Sunken Russian warship may have carried Christian relic 'True Cross' piece

The Moskva — Infamous for its role in the Snake Island incident — Was sunk last week, and may have been carrying a Christian relic, a fragment of the True Cross.

A view shows Russian warships on sunset ahead of the Navy Day parade in the Black Sea port of Sevastopol, Crimea July 27, 2019 (photo credit: REUTERS/ALEXEY PAVLISHAK)
A view shows Russian warships on sunset ahead of the Navy Day parade in the Black Sea port of Sevastopol, Crimea July 27, 2019
(photo credit: REUTERS/ALEXEY PAVLISHAK)

The Russian warship that sunk during the military operations against Ukraine last week may have been carrying what is claimed by some Christians to be a fragment of the cross that Jesus Christ was crucified on. 

The Russian Black Sea Fleet flagship Moskva — which helped seize Snake Island in an infamous incident at the beginning of the Russia-Ukraine War — sank on Thursday after being seriously damaged following an explosion that a Ukrainian official said was the result of a missile strike.

In 2020, it was decided that a Christian relic, a piece of the "True Cross," would be carried on the Moskva, archpriest of the Russian Orthodox Church’s Sevastopol District Sergiy Khalyuta told Russian state media outlet TASS.

The True Cross that Jesus Christ was crucified on was supposedly found by Roman Emperor Constantine's mother, Empress Helena, and the alleged fragments of the cross have over the centuries been dispersed among different sects and churches. Khalyuta emphasized to TASS that fragments of the true cross are very rare and of great religious importance for all Christian denominations.

"This relic used to belong to a Catholic church, but was acquired by anonymous patrons of arts, and it was their will to send the relic to the [Black Sea] fleet," Khalyuta told TASS. "The Moskva cruiser has an onboard chapel, where services take place."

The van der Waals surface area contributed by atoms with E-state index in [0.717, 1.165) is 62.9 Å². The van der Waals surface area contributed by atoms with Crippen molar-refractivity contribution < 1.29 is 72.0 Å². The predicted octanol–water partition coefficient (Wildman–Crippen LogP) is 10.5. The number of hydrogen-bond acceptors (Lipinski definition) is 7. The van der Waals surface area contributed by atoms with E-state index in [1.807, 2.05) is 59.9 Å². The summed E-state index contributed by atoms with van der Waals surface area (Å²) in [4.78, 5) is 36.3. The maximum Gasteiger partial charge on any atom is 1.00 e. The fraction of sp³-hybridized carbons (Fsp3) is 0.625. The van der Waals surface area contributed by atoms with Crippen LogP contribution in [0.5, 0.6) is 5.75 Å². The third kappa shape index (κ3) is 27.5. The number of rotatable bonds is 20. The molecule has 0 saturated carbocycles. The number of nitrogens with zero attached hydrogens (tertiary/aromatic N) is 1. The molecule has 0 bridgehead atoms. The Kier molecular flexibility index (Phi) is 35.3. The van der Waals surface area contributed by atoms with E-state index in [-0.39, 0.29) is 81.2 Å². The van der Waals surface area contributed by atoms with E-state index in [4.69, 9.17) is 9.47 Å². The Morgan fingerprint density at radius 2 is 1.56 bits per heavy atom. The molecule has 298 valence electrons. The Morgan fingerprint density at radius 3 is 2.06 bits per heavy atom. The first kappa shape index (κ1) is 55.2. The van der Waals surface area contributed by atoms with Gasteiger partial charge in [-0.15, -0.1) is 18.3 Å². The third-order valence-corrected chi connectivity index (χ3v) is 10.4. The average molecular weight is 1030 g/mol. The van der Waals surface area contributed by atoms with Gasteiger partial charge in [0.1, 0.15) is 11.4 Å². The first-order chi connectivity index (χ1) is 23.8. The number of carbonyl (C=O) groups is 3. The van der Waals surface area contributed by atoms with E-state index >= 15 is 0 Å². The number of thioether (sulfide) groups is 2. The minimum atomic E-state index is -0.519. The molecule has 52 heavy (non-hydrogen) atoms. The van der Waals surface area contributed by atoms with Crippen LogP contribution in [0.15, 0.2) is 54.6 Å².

Russian Navy vessels are anchored in a bay of the Black Sea port of Sevastopol in Crimea May 8, 2014 (credit: REUTERS/STRINGER/FILE PHOTO) Russian Navy vessels are anchored in a bay of the Black Sea port of Sevastopol in Crimea May 8, 2014 (credit: REUTERS/STRINGER/FILE PHOTO)

The Moskva's True Cross fragment was embedded into a 19th-century metal cross, which was in turn stored in a reliquary.

Russian news agencies said the Moskva, commissioned in 1982 as the Slava, is armed with 16 anti-ship Vulkan cruise missiles with a range of at least 700 km (440 miles).

The Atlant-class guided-missile cruiser was one of the two ships that seized Snake Island on February 25, in the now-famous incident in which Ukrainian border guards told Russian naval forces,"Russian warship, f***k you...!" when told to surrender.

Russia claimed that a fire had started on board, detonating ammunition stores. It did not say what caused the fire, and that it was "under investigation." Maksym Marchenko, the Ukrainian governor of the region around the Black Sea port of Odesa, claimed the Moskva had been hit by two Ukrainian-made Neptune anti-ship cruise missiles.

Russia later reported that the fire was contained, but the damaged Moskva later sank when the Black Sea Fleet attempted to tow it to safety during a storm.

The ship's crew was evacuated, but there has been no word about if the Moskva's holy relic was saved as well, or sank to the bottom of the Black Sea with the vessel — now a lost relic.